You wouldn’t know it based on the look of the neighborhood, or from the vibe of the surrounding city, but the sound of the modern American psych rock band is being packaged and sold out of a nondescript, quaint little home just outside of downtown Orange.
Mike and Casey Condia’s home is as unassuming as you’d expect given the surrounding area. The fact that they’re running a rock music label out of one of Orange County’s sleepier cities is an appropriately trippy contradiction, and yet their office and home are hardly reflective of the colorful, often surreal, music they’ve released under their label, Rad Cat Records. Perhaps best known for albums from their marquee artist, Mr. Elevator & the Brain Hotel, the label, founded officially in October of 2014, finds a way to thrive as a small time operation that’s far greater than the sum of its parts.
After several run-ins with the guys from Mr. Elevator around town, Mike, attending Cal State Fullerton at the time, approached them about pressing a single and thus was the birth of a years-long musical journey. Last year the band released their latest LP When the Morning Greets You on the fledgeling grass roots label. Amidst a turbulent beginning that saw Casey battling cancer and Mike fighting off a serious viral infection, the two set to work trying to figure out how to make money as a label, reading how-to guides by night and working with up-and-coming bands by day.
Currently home to the ’70s glam sound of rockers like Hammered Satin and the lush space travel of Gantez, the label early on developed some obvious aesthetic and sonic comparisons to other music institutions, perhaps most obviously to OC neighbor Burger Records.
Those comparisons aren’t unwarranted — if it wasn’t for Burger initially passing on the early Mr. Elevator material, Rad Cat Records likely wouldn’t exist as it does today, something Mike and Casey acknowledge wholeheartedly. “When I was starting to tiptoe into the music stuff, I would just offer to bring those guys a pizza for advice,” Mike says. “We’ve worked hard on carving out our own thing separate from them, but we owe them a lot.”
Rounding out the label’s small-but-growing roster of OC-bred bands are poppy throwback indie outfit Spendtime Palace, who are becoming bigger by the day, as well as psychedelic surf rats of Chinese Wax Job.
Working to create something new with such a small operation has been a long journey. “People will email call and ask to get in touch with Mike because they think there are more people involved in this,” Casey says, before Mike jokingly adds that early on they would make up different names to make everything seem bigger. Almost four years in and by and large it’s still just the two of them.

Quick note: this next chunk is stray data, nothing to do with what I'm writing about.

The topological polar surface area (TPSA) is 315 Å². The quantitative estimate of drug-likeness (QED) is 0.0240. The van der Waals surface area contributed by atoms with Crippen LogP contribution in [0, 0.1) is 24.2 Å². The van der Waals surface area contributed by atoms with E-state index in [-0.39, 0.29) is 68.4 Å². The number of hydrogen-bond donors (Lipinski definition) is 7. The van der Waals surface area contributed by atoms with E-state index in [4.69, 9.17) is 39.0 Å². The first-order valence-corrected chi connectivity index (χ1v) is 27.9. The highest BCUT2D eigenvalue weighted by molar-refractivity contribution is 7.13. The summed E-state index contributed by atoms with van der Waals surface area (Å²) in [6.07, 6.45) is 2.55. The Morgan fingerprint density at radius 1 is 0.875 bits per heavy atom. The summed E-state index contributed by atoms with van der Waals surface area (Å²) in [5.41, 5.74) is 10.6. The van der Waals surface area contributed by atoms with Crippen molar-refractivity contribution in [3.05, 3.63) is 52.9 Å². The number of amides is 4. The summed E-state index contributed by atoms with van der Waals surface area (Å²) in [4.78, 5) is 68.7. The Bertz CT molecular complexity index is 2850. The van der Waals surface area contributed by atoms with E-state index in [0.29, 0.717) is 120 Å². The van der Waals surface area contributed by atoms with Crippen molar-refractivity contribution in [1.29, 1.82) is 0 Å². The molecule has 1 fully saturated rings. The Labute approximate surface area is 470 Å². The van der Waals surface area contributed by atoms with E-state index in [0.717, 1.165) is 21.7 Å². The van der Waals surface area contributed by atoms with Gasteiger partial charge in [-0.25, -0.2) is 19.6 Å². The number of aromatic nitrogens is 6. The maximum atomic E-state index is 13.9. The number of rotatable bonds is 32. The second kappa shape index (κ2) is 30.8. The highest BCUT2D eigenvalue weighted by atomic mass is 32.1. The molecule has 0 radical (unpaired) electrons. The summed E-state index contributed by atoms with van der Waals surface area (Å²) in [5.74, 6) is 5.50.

Days begin around 10 a.m. and usually involve a trip to the post office to ship off records around the mid afternoon, and a host of emails and calls before they attempt to call it quits around 5:30 p.m. These days, in addition to focusing on the label, a potential animated TV show and a Sun Records-style storefront are the focal point of the future. “No day looks the same,” Casey says. “Sometimes we’re driving up to L.A. for a meeting, or sometimes we’re going to the studio because Hammered Satin is recording.”
Or sometimes, they’re filming a video. For their first promo video back in April, the label made a featured promo centered on a boring father and his teenage daughter sitting around listening to old timey banjo music before the daughter finally gets frustrated and goes to her computer to look up Rad Cat’s website and orders some righteous platters. The sound of Hammered Satin’s raucous garage rock kicks in as a guy looking like Jeff Spicoli with cat ears (the reali life version of “Mr. Rad Cat” himself from the logo drawn by Ben Montero) bakes one up like a pizza, hops on his skateboard and tears down the sidewalks of Orange to deliver the goods just in time to rock out on the catchy chorus: Rad Cat Records! CD’s and taaaaa-pppeeees! The kitschy, bright-colored, lo-fi video is the perfect vibe for how hands on and happy Mike and Casey are as organizers of the store.
Being married and running a business out of their house comes with a complicated caveat: their house is a home first, a place of business second (“at least whenever possible”). From the living room you can see an office space filled with records, cassettes, and two desks with computers; even while the rest of the house doesn’t feel overtaken by the ups and downs of working from home, you can tell much of the day is spent there.
“We did it wrong at first,” Casey admits. “There wasn’t a good work-life balance and I think we learned that the hard way. Now we try and schedule time with each other — ‘This Saturday is technology free, no emails, no technology’ — as much as we can.”
Mike and Casey joke that they have checkered pants that they wear sometimes, and if the checkered pants are on that means it’s go-time. “For real though,” Mike clarifies after a good laugh. “We do have checkered pants.” Ah, the joys of working from home! That refreshing businesslike-zaniness seems to be emblematic of Rad Cat Records, and what makes the label primed to be successful in the future.